$100,000 over 30 months. Believing that preparing students for civic engagement should be integral to the educational mission of colleges and universities, Project Pericles will work with 22 Periclean institutions (Allegheny College, Bates College, Berea College, Bethune-Cookman College, Chatham College, Dillard University, Elon University, Hampshire College, Hendrix College, Macalester College, New England College, The New School, Occidental College, Pace University, Pitzer College, Rhodes College, St. Mary's College of Maryland, Spelman College, Swarthmore College, Ursinus College, Wagner College, and Widener University) to explore the incorporation of civic engagement into academic programs. Building on a pilot project which ran from 2004 - 2006, the working group will solicit 40 proposals for humanities and science courses that attend to issues of civic engagement, and will fund their development, testing (teaching), and evaluation. Course proposals will be peer reviewed and funded on the basis of criteria such as academic rigor, creativity, feasibility, articulation and measurability of concrete goals, and transferability to future years and other schools. The final White Paper will serve as a guide for incorporating civic engagement issues into higher education curricula and will contain:
  • Background on the need for academic courses that incorporate civic engagement issues;

  • Summaries and evaluations of the completed courses, including related materials;

  • Description of methods, including procedures used to develop, teach, and evaluate the courses, as well as best practices;

  • Guidance on transferability to other institutions;

  • A bibliography.

Skidmore College
Engaging Sophomore Students with Deliberative Dialogues: A Pilot Project to Enhance Liberal Learning | White paper
Project Leaders: Michael Ennis-McMillan

 

$100,000 over 27 months. The "sophomore slump"—what happens when a second-year student lacks the motivation to achieve academic, personal, and career goals—is a persistent problem in undergraduate education. Skidmore College, Colorado College, Connecticut College, and St. Lawrence University seek to address this issue, particularly at liberal arts colleges, by developing frameworks for small group dialogues which they argue will enhance sophomore engagement and learning in the liberal arts. These dialogues will bring students closely together with faculty and staff to discuss the goals of a liberal arts education, how to draw on that education to explore personal identity and examine ethics and values, and how to commit to a liberal learning approach as a critical means of discovering one's place in the world. The project has three principal phases:
  1. The group will begin by establishing baselines on student achievement and engagement. They will meet—face to face and electronically—to learn about sophomore initiatives on the four campuses, and compare existing institutional (on retention, GPAs, declared majors) and survey (e.g. NSSE) data. Additionally, they will administer pre-test surveys on "reflective judgment" and on sophomore engagement. They will also conduct interviews with students following a Perry scheme of intellectual and ethical development.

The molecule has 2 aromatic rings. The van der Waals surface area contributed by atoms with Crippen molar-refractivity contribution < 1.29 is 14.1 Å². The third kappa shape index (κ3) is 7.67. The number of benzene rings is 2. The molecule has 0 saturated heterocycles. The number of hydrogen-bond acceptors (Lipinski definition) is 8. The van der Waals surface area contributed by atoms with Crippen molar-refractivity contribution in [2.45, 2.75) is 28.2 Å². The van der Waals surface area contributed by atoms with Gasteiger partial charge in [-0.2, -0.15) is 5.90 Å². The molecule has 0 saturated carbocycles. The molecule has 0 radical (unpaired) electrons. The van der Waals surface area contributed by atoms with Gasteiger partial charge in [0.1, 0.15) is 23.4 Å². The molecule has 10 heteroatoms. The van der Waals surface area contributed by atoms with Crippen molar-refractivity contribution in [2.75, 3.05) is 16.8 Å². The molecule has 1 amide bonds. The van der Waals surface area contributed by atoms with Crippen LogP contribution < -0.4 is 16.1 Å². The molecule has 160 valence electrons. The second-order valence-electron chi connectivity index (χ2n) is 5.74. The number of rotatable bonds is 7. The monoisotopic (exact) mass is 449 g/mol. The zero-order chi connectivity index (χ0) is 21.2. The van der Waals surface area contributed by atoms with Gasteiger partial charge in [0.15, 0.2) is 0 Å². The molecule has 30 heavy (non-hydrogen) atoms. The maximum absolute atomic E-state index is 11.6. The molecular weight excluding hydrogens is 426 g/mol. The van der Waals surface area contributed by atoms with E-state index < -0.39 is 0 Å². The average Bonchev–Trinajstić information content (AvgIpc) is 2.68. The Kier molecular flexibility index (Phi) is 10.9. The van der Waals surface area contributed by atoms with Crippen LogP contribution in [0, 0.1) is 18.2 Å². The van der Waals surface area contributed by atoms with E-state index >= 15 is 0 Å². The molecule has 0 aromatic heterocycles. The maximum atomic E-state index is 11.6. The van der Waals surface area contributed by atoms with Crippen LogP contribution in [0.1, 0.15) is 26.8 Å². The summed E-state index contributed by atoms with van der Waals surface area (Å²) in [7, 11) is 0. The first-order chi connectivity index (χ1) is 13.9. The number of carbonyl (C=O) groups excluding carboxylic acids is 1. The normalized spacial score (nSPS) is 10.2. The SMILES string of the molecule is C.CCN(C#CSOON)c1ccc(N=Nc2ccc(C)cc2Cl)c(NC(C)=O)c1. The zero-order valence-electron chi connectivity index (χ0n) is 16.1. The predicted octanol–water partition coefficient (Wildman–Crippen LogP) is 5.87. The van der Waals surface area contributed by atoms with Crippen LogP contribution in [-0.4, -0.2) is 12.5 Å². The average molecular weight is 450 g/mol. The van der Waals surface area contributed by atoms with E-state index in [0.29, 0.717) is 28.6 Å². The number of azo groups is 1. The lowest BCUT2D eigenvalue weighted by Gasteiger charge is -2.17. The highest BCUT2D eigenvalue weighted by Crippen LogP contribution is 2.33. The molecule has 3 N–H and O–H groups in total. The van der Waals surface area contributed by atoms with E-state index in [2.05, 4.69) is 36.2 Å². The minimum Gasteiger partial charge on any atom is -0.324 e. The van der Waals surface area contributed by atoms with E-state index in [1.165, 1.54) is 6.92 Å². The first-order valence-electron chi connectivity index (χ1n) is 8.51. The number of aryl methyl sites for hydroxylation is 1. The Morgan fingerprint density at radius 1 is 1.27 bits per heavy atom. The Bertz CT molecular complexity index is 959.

1. The group will run a two-year pilot with at least two dialogue groups on each campus. General dialogue structure will be determined by the group at its first meeting, and then adapted by a "dialogue leadership group" comprised of faculty, staff, and students on each campus. Students will undertake post-test surveys and interviews. Progress, results, and strategies will be shared at a series of joint meetings.

  1. The group will produce a comprehensive guide on "academic interventions, best practices, and strategies for enhancing sophomore engagement on liberal arts colleges." Findings will be presented at professional meetings. Skidmore College will develop a project website that will "present results and provide resources for faculty working for sophomores."

Williams College
Teaching Big Science at Small Colleges: A Genomics Collaboration | Project website
Project Leaders: Lois Banta

 

$97,884 over 29 months. Undergraduate colleges face serious constraints in incorporating "big" science (which typically requires the resources of large research institutions) into discovery-orientated lab curricula. In May 2006, a group of fourteen colleges agreed to take on this challenge by partnering with the Columbia Genome Center (CGC) to scale the big science of genomics to the capacities of small institutions. By providing undergraduate departments with access to state-of-the-art genomics instrumentation and highly trained research staff, the colleges' partnership with the CGC aims to make it possible for undergraduates to use genome sequence data to answer novel questions and to participate in authentic science discovery. Now faculty members from four of these colleges—Barnard, Carleton, Vassar, and Williams—will form a working group to provide leadership for this effort as it goes forward. The group will host a series of workshops centered on genomics curricula and pedagogical methodology, as well as a competition—open to faculty from all 14 colleges—to develop curriculum, courses and / or modules for use in courses for non-science majors through upper-level electives. Courses and modules will be developed during the first academic year of the project, presented at workshops the following summer, and then taught and assessed in the second year. A website will be created with an eye to its becoming a leading resource in undergraduate genomics pedagogy. The website will facilitate communication among participants during all stages of the project, and enable interested faculty and colleges to access courses, modules, and all associated supporting materials. Key outcomes will be a set of web-based courses, modules, and teacher's guide, and a framework for further curricular innovations using emerging genomic sequence data from the CGC.